The problem is that these two methods give different values for the Hubble constant. At first this wasn't a big problem because the error bars of the two values overlapped. As both sets of measurements became more precise, though, they don't anymore.

 

(As a further complication, an astronomer recently produced a third scale using red giant stars undergoing "helium flash" instead of Cepheid variables, producing a third value that doesn't overlap with either two.)

 

Each side says the others must have some flaw in their methodology or measurements, but nobody can identify it. Annoying, but it may also be a clue to new physics.

 

There's also an interview with Mike Brown, the Kuiper Belt specialist responsible for the demotion of Pluto to dwarf planet, on his search for a new hypothetical Planet Nine that's disrupting the orbits of Sedna and other bodies in the outer Solar System.

 

Dean Shomshak

 

 

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On 2/19/2020 at 2:03 PM, Cancer said:

About that D-Day thing ... are we talking Utah Beach or Omaha Beach?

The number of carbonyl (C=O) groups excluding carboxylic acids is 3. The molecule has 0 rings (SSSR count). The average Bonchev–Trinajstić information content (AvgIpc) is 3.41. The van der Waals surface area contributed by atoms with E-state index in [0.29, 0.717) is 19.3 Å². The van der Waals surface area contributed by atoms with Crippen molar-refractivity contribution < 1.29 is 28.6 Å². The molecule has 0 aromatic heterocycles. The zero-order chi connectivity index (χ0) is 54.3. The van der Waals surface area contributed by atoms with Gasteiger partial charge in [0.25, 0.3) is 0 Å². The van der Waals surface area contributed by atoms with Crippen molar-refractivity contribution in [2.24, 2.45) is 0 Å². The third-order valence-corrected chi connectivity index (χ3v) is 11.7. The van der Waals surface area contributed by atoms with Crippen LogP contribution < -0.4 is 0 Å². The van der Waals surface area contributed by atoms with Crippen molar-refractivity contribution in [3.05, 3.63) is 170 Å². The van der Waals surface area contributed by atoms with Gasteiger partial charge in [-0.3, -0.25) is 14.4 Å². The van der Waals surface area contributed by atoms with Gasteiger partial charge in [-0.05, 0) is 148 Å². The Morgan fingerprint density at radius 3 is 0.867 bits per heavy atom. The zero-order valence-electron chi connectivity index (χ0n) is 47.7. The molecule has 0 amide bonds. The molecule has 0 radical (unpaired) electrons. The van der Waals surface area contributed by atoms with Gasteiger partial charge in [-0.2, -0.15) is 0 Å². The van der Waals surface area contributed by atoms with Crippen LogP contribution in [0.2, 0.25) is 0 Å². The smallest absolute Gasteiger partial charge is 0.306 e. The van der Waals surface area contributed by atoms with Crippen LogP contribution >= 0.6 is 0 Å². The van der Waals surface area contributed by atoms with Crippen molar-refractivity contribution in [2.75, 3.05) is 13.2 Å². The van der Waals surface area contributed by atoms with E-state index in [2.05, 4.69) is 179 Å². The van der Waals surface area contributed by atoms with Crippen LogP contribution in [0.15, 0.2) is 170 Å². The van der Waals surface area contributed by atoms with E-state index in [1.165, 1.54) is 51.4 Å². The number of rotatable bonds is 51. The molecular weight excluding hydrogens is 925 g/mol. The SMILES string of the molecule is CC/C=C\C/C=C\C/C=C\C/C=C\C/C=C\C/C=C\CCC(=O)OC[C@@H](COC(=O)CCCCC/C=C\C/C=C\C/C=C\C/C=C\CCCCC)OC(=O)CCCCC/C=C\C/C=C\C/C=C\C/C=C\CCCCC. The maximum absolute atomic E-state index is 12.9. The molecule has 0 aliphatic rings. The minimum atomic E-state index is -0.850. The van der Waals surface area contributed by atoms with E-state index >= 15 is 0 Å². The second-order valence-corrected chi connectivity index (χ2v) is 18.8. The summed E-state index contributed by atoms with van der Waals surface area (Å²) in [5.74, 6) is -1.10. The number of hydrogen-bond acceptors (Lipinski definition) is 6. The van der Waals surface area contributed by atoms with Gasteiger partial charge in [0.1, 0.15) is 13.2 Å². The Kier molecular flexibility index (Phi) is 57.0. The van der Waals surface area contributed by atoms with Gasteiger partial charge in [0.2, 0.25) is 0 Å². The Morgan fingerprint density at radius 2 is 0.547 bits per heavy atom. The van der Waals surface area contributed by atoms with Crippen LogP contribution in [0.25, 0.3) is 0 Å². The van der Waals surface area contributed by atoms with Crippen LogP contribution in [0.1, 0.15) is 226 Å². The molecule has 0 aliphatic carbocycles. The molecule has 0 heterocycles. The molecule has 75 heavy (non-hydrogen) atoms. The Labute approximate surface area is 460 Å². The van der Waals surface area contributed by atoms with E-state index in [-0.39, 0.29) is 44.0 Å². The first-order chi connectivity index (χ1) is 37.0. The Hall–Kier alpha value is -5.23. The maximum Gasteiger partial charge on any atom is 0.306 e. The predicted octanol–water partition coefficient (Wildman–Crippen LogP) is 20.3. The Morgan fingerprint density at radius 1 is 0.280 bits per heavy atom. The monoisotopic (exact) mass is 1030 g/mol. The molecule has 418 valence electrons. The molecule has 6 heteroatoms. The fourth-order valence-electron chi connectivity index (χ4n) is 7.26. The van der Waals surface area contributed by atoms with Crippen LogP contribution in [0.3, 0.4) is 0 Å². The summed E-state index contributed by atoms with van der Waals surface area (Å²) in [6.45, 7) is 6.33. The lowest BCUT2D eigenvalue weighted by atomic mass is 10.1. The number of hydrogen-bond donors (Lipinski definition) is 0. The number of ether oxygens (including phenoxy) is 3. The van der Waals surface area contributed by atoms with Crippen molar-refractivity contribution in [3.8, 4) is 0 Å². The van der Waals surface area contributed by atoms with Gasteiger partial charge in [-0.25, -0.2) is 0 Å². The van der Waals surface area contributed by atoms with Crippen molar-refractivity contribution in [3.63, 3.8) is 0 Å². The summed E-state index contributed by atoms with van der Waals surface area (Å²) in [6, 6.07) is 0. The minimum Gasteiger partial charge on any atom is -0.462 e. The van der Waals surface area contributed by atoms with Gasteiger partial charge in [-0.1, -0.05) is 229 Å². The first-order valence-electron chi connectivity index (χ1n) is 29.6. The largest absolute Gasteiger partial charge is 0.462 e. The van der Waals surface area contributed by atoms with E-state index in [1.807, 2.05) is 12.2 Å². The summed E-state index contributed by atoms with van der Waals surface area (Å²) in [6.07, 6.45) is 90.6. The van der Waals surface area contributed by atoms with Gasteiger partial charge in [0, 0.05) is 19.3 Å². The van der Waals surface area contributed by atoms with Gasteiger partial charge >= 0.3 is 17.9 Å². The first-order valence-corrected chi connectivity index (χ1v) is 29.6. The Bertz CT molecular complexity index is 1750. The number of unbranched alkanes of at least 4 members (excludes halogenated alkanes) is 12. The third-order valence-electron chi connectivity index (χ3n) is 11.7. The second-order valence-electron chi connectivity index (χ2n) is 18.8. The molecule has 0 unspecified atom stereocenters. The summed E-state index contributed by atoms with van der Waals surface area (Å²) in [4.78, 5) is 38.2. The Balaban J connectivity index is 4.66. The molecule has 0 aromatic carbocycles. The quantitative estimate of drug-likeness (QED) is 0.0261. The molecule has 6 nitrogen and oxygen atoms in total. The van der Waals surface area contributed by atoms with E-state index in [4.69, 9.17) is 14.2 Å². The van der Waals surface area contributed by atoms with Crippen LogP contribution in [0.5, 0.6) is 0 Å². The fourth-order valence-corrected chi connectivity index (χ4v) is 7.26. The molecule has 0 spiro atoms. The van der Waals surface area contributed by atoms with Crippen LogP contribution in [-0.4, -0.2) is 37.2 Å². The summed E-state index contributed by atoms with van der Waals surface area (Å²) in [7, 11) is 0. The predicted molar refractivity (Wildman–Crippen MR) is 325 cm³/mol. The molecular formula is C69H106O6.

It depends on whether we manage to surprise the Martians or not.

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A few days back, the BBC aired a story about, IIRC, a black hole being detected ripping apart and eating a star. Particularly important becaue the black hole is in the mid-range size between what could be created by a collapsing star and the supermassive ones at the centers of galaxies. But, radio, so there wasn't much detail. Does anyone know of an article with more information? (No video, please. My internet connection is too slow and erratic.)

 

Dean Shomshak

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6 hours ago, DShomshak said:

A few days back, the BBC aired a story about, IIRC, a black hole being detected ripping apart and eating a star. Particularly important becaue the black hole is in the mid-range size between what could be created by a collapsing star and the supermassive ones at the centers of galaxies. But, radio, so there wasn't much detail. Does anyone know of an article with more information? (No video, please. My internet connection is too slow and erratic.)

 

Dean Shomshak

 

https://www.japantimes.co.jp/news/2020/04/03/world/science-health-world/astronomers-spot-missing-link-black-hole/

 

Actual paper (click the PDF link)